So bottom line; WPF is very rich, Silverlight is very reach. 


The Dynamics Duo talk about CRM and Silverlight


As always, Girish delivers a demo that clearly demonstrates how Silverlight can take CRM farther.  We continue the professional services scenario.  In this case, a client has booked a new project and we need to figure out when it’ll fit into our schedule.  That means we need to do some project and resource planning.  Girish does that by dropping an iframe that includes a Silverlight control into CRM.  When it loads it uses web service calls to pull in team member names and their project and schedule information.

The control displays that in an interesting way; showing transparent cylinders to designate the amount of available hours or capacity and then pours in the project schedule information to show which projects are currently scheduled to which team member.  Adding all the team members makes for an interesting data visualization showing where we have time to add additional projects.  Once you know that you can layer the new unallocated projects on to the graph.  The power of Silverlight comes in when you start interacting with the data; moving unallocated projects around to ensure that we are optimizing staff resources while delivering projects on time.

Of course, the beauty of Silverlight and WPF is that they are so very similar.  Learning one automatically gets you the other; giving you the ability to deliver both desktop and web applications as appropriate to your customer needs.  User-experience design also becomes much easier as the workflow between designers (using Expression Studio) and developers (using Visual Studio) is well-thought out and seamless.

One interesting twist is that Silverlight 2 doesn’t currently support the CRM web services so it was a simple matter for Girish to add a WCF web service that bridges the two.  Girish will be posting this code on his blog here.  I know this because I have that promise on video.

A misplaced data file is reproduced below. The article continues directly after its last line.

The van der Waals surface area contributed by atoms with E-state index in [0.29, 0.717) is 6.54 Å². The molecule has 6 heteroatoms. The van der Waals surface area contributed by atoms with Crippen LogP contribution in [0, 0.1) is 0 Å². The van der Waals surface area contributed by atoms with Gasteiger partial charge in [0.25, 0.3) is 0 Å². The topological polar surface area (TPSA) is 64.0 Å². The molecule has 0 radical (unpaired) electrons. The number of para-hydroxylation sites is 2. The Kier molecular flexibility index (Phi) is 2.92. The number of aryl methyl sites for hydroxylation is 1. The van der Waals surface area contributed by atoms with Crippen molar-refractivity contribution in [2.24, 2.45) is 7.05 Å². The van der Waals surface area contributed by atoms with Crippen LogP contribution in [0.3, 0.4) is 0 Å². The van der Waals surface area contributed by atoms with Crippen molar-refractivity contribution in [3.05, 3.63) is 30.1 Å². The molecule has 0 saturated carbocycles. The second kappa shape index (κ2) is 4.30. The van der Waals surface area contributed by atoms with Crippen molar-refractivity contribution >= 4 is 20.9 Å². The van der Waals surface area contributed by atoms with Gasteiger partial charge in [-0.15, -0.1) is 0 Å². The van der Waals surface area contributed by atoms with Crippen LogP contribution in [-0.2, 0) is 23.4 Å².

Technorati Tags: ,,,

The Dynamics Duo talk about CRM and WPF

Category : CRM, Dynamics CRM
Date : August 15, 2008

In this episode The Dynamics Duo dive into the deep rich coolness that is WPF.  We also spend some time talking about the offline data framework that Dynamics CRM provides developers. 

In past sessions we built solutions on SharePoint and Office and those are great for the specific scenarios they were intended for.  Windows Presentation Foundation (WPF) gives developers the ability to build rich interactive smart clients.  You’ll have to admit that nothing beats the inherent coolness of a well written WPF app.  I’ve worked on a few WPF projects (here and here) and it never ceases to amaze me the way you can reduce complexity and immerse users in the experience.

If your solution requires a desktop apps then WPF is absolutely the way to go.  If you’re building web apps then Silverlight is the right way to go.  When you’re not sure then you should think a little harder about your requirements.  Things like access to local PC resources require WPF.  Also if you’re doing heavy graphics that would require graphics acceleration then WPF is the right choice.  Finally if your app needs to be both online and offline then WPF also would be a good choice.

In keeping with the series of demos for a professional services organization, Girish shows off an eye-popping jaw-dropping WPF app that radically improves the time sheet entry process.  The scenario is an offline one.  Dynamics CRM provides a great offline framework as part of both the end-user experience and the developer toolkit.  By designating an entity in the system as available offline, the framework will automatically pull data from the CRM server and store it locally.  In order to make the experience a natural one a local web server (Cassini) and database server (SQL Server Express) are used.  In this demo we used the Microsoft Office Outlook client to take CRM offline.  I even surprised Girish by yanking out the network cable.  


The Dynamics Duo talk about CRM and WPF


Since CRM is built on web services and has a local web server, you call the exact same web service whether you’re offline or online.  The only difference is that when you’re offline the endpoint is local and when you’re online the endpoint is on the server.  Girish shows us the code to do that and it’s pretty simple.  Something on the order 10-15 lines.  Sweet!